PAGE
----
ACLU-DC, Public Defender Service File Discrimination Case Against D.C. Jail for Housing Trans Woman in Men’s Unit
WASHINGTON – The ACLU of the District of Columbia and Public Defender Service for the District of Columbia have filed a lawsuit against the District of Columbia government to stop its Department of Corrections from incarcerating Sunday Hinton, a trans woman, in the men’s unit at the D.C. Jail, in violation of her rights under the Constitution and the D.C. Human Rights Act. Hinton has made requests to be transferred to the women’s unit; her pleas have been ignored.
Under DOC’s housing policy for transgender residents, individuals are by default assigned to housing based on their genitalia, rather than their gender identity. Transgender individuals may be reassigned based on a recommendation by DOC’s Transgender Housing Committee—which includes DOC staff, a doctor, a social worker, a mental health clinician, and members of the trans community—but that committee has been suspended for more than a year. Hinton has never received a hearing before the Committee. When her public defender asked that Hinton be moved to a women’s unit, an attorney from DOC’s Office of General Counsel responded that DOC would not do so if a resident is “anatomically male.” Her only other option, according to the Office of General Counsel, is protective custody—which, in D.C., is merely solitary confinement by another name.
“DOC’s policy of focusing on anatomy rather than gender identity is both discriminatory and dangerous. It forces trans individuals, particularly trans women, to choose between a heightened risk of sexual violence and a near-certain mental health crisis,” says Megan Yan, Attorney, ACLU-DC.
According to the 2015 U.S. Transgender Study reports, transgender individuals are over five times more likely than cisgender individuals to be sexually assaulted while in custody. At the D.C. Jail, the alternative is being locked away in total isolation—under conditions that almost universally lead to severe psychological damage and symptoms including panic attacks, disordered thinking, paranoia, and despair. Over 50 percent of suicides that occur in jails and prisons involve the 3–6 percent of prisoners who are held in solitary confinement.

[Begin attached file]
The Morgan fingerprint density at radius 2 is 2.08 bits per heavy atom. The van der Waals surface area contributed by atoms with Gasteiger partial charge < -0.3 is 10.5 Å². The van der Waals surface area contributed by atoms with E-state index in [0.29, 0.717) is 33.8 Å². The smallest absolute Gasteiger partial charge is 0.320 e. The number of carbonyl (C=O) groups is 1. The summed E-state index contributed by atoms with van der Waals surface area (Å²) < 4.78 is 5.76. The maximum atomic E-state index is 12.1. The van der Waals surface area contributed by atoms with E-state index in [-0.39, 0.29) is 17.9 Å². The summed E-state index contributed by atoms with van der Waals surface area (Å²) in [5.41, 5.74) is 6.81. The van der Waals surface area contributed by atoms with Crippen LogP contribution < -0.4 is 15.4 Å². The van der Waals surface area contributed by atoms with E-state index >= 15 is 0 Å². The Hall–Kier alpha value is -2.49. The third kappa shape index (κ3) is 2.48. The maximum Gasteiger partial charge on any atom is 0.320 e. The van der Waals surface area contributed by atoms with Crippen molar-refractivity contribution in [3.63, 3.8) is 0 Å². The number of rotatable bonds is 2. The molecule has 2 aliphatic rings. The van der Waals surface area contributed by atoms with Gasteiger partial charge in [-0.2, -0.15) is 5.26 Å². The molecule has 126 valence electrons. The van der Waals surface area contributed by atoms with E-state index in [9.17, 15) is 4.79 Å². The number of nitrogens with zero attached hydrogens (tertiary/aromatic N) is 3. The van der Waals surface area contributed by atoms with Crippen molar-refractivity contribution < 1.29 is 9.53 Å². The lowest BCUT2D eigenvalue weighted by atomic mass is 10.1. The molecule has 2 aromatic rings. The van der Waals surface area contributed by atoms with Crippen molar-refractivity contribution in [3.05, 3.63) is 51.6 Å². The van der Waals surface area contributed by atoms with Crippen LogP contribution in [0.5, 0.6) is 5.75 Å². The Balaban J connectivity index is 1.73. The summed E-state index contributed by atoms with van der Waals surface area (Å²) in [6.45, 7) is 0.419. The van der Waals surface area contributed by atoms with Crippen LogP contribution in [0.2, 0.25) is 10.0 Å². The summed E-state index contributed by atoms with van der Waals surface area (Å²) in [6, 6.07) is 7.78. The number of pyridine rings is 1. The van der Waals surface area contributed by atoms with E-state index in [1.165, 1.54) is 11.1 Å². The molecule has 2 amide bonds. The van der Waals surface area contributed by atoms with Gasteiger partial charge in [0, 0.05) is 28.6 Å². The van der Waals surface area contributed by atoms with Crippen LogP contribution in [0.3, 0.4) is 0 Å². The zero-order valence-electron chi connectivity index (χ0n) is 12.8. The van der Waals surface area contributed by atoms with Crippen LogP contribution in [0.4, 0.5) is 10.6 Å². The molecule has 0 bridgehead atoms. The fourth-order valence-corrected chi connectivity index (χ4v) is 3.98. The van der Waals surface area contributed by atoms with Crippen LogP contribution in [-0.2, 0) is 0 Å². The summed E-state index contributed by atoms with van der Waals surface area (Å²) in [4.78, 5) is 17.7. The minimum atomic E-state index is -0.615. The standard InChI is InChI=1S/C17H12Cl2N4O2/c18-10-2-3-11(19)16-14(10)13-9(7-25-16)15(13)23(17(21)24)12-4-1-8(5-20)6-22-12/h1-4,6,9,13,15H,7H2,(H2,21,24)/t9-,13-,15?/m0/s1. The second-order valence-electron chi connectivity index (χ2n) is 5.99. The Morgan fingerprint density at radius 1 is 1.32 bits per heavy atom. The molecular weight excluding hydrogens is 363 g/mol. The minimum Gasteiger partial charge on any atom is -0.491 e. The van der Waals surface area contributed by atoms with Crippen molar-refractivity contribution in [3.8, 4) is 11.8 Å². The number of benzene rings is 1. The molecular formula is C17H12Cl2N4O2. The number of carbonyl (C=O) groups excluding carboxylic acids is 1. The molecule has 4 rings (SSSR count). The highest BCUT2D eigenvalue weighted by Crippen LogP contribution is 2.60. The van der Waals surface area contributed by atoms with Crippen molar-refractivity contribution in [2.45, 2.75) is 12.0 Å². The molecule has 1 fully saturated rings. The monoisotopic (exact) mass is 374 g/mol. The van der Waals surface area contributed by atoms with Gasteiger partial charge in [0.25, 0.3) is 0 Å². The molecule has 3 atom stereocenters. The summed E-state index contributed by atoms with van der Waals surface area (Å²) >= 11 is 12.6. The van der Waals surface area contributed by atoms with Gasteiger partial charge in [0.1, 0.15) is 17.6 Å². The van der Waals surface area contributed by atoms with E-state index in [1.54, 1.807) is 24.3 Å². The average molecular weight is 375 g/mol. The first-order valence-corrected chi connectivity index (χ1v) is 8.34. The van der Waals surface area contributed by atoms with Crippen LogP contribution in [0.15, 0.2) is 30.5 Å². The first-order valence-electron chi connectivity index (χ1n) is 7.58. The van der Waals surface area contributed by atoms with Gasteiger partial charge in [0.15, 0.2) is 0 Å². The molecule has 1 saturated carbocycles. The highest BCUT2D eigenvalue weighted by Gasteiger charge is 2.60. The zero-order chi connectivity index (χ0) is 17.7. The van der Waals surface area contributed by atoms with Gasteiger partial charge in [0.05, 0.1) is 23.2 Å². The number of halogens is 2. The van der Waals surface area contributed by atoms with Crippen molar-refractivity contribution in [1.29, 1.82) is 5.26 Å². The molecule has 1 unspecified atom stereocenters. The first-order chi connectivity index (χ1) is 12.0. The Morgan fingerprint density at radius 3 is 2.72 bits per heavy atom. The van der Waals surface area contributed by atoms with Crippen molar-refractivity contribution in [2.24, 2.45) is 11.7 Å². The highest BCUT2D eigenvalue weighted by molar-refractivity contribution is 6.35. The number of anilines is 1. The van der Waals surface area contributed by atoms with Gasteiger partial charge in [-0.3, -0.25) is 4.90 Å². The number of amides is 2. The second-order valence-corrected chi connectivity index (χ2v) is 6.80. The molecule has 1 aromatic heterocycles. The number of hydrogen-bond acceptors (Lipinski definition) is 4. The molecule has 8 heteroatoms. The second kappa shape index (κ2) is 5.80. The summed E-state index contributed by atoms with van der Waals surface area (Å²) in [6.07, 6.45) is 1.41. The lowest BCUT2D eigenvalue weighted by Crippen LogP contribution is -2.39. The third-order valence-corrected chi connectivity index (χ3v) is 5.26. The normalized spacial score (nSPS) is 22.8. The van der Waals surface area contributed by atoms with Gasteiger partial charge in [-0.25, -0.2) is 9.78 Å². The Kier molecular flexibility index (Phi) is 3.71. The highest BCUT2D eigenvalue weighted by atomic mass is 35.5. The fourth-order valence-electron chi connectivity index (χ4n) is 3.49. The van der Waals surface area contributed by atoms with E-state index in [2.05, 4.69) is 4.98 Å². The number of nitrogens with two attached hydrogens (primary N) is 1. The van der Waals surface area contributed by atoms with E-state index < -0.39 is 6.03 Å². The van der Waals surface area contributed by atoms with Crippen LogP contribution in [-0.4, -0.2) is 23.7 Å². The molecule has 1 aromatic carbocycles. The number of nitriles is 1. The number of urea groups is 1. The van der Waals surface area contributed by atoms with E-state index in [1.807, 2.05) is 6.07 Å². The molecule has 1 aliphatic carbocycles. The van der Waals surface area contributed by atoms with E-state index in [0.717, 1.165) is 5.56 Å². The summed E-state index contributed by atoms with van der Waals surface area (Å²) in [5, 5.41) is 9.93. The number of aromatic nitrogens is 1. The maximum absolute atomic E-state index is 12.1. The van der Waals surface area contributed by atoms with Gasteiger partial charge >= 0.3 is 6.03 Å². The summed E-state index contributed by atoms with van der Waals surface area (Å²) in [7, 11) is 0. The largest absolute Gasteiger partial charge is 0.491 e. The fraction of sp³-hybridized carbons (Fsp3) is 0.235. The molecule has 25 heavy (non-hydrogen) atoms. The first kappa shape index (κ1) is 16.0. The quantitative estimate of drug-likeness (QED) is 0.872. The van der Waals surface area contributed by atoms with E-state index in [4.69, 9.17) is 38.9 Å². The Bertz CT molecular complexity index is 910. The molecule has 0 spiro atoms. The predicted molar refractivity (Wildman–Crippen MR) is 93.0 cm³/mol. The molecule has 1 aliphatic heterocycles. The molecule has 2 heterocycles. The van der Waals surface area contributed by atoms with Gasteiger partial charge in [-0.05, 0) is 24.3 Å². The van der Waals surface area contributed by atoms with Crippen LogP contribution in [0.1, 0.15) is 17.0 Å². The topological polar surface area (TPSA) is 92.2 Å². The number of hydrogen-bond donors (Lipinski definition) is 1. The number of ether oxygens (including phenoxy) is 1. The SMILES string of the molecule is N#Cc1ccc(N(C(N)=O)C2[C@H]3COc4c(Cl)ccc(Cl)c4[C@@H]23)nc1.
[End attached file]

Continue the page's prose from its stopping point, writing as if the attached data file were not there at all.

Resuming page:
Today’s lawsuit, Hinton v. District of Columbia, was filed as a class action in the U.S. District Court for the District of Columbia. The lawsuit charges DOC with discrimination based on Hinton’s gender identity and sex in violation of her constitutional right to equal protection and the D.C. Human Rights Act, and with imposing unconstitutionally dangerous conditions of confinement in violation of her due process rights. The suit also notes that DOC’s approach to housing transgender individuals violates federal regulations under the Prison Rape Elimination Act.
“By housing Sunday Hinton in the men’s unit, DOC has effectively erased her identity as a woman,” said Rachel Cicurel, Staff Attorney, Public Defender Service for the District of Columbia. “This is unconscionable and must be rectified immediately.”
Along with the lawsuit, the ACLU-DC and Public Defender Service today filed a motion for emergency relief, seeking a transfer of Hinton to a general population women’s unit, and motions to certify a class and to impose an injunction prohibiting DOC’s use of anatomy as the default or sole criterion in housing assignments regardless of gender identity and individual safety. The suit also asks DOC to reactivate the Transgender Housing Committee.
The complaint and motion for emergency relief can be found here:
This press release can be found here:
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